MAGNETAWAN FIRST NATION - As the four-laning of Highway 69 continues, so do negotiations with First Nation communities along the route.
Magnetawan First Nation continues to look at the environmental impacts of the highway after successfully having the province move the proposed route east 500 metres. Shawanaga First Nation is hoping to sit down with the province to discuss the highway project soon, but after a separate road issue is put to bed.
In the meantime, 102 kilometres of the two-lane Highway 69 conversion to the four-laned Highway 400 remains, between Carling Township and Sudbury.
Over the last 14 months, Magnetawan worked with the Ministry of Transportation (MTO) on the route of the 11 kilometres of expanded highway that divides its land in half. The First Nation community itself lies to the west of the highway, and will have an interchange close to the community for continued access.
“We got the route where we wanted to, less impact for the habitats around - rattlesnakes and Species at Risk Act - so, we managed to move the highway,” said Anthony Laforge, Magnetawan First Nation director of lands and resources. “Right now we’ve assembled a Magnetawan First Nation negotiating committee that is now sitting down with the MTO, and now we’re dealing with the environmental assessments, and just putting all the logistics together with the surveys, exactly what they are going to need to build the highway with the new design.”
The negotiating committee, which includes an elder and a youth, has met with the province three times to date to discuss a traditional land use study of the highway route.
“A traditional land use study is a history of Magnetawan territory,” said Laforge. “It involves any traditional hunting grounds, any traditional trapping, any traditional medicines. It’s just to see what needs to be protected.”
The traditional land use study will highlight areas for protection from construction, including habitat for species at risk and areas of archeological importance. Once identified, the highway’s route would get altered slightly to protect the area. Completion of the traditional land use study, along with a hydrogeological study and legal survey, is expected in December, with monthly MTO and committee meetings scheduled.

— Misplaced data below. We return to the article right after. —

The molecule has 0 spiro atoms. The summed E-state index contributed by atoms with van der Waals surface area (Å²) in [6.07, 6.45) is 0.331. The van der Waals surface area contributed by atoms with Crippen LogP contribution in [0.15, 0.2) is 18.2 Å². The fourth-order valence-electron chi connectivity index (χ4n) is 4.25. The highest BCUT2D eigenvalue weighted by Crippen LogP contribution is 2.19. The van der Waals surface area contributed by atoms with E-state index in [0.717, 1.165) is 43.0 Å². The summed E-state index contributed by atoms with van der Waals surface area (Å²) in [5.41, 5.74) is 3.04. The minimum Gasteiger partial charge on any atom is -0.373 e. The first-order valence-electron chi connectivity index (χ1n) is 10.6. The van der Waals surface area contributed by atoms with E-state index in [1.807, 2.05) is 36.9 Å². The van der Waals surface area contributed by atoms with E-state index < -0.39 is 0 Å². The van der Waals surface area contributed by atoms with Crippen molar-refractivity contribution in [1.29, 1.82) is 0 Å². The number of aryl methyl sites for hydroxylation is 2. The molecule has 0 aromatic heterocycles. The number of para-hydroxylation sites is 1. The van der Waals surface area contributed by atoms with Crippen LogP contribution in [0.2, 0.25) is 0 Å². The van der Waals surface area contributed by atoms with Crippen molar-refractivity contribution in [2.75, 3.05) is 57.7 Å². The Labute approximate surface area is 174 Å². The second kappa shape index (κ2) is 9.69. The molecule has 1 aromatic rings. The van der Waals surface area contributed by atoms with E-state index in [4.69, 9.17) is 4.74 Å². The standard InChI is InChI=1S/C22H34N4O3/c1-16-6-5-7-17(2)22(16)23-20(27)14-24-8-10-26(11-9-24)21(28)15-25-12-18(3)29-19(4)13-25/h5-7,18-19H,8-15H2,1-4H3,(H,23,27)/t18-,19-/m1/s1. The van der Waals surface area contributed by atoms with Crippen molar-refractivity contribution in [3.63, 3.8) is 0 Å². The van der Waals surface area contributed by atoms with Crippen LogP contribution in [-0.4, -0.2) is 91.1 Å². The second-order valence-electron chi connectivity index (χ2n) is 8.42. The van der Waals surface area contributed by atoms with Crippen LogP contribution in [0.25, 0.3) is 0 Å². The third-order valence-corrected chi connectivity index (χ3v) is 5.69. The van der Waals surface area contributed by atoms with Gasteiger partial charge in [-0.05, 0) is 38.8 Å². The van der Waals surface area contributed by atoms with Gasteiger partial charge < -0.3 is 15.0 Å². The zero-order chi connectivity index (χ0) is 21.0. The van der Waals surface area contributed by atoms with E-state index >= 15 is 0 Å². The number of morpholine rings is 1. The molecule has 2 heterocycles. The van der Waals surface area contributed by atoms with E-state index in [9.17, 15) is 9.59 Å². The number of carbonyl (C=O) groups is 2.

With that underway, Magnetawan First Nation is turning to discussions about compensation. There’s no set dollar amount the community is looking for, said Laforge, but it is taking into consideration what other First Nations have received along the route to date.
The negotiating committee, he said, plans to meet with community members on the ideal compensation, which could include a land swap with the province.
“We’re just looking for the protection of our territory and the protection of the habitat first of all,” he said.
In all, Laforge said the First Nation and the province could be at the table for at least another year before there are signatures on the dotted line.
Shawanaga First Nation has spoken with the province about the four-laning of Highway 69, but hasn’t yet started negotiations, said Chief Mike Pawis. Before that can happen the community wants to settle the matter of compensation for Shebeshekong Road, which at one time was Highway 69.
In all, Pawis said it could take a couple years before construction on the Highway 400 expansion north from Carling Township can begin.
The province is dividing the remaining section of Highway 69 between Carling Township and Sudbury into five sections that require individual federal environmental approvals.
“Twenty kilometres of new construction north of Alban is the first phase to receive federal environmental approvals and is currently being advertised in two contracts. Construction will begin this summer,” wrote MTO regional issues and media advisor Gordan Rennie in an email. “The remaining 82 kilometres of the corridor comprise the other four phases. Federal environmental approvals are required before engineering can be completed and the highway constructed. This involves intensive studies and mitigation. While construction is getting underway on the next 20 kilometres of construction, the ministry is focusing its efforts on satisfying the requirements of the remaining approvals and land acquisition. This includes negotiations with three First Nation communities for land along the highway route.”
The completion date for the entire four-laning project is 2016.
While that deadline is four years away, Magnetawan First Nation said negotiations aren’t behind schedule.
“As far as we’re concerned everything is right on track, they still have to go through Shawanaga First Nation to the south of us and they have to go through Henvey Inlet to the north of us, we’re right in the middle of these First Nations,” said Laforge.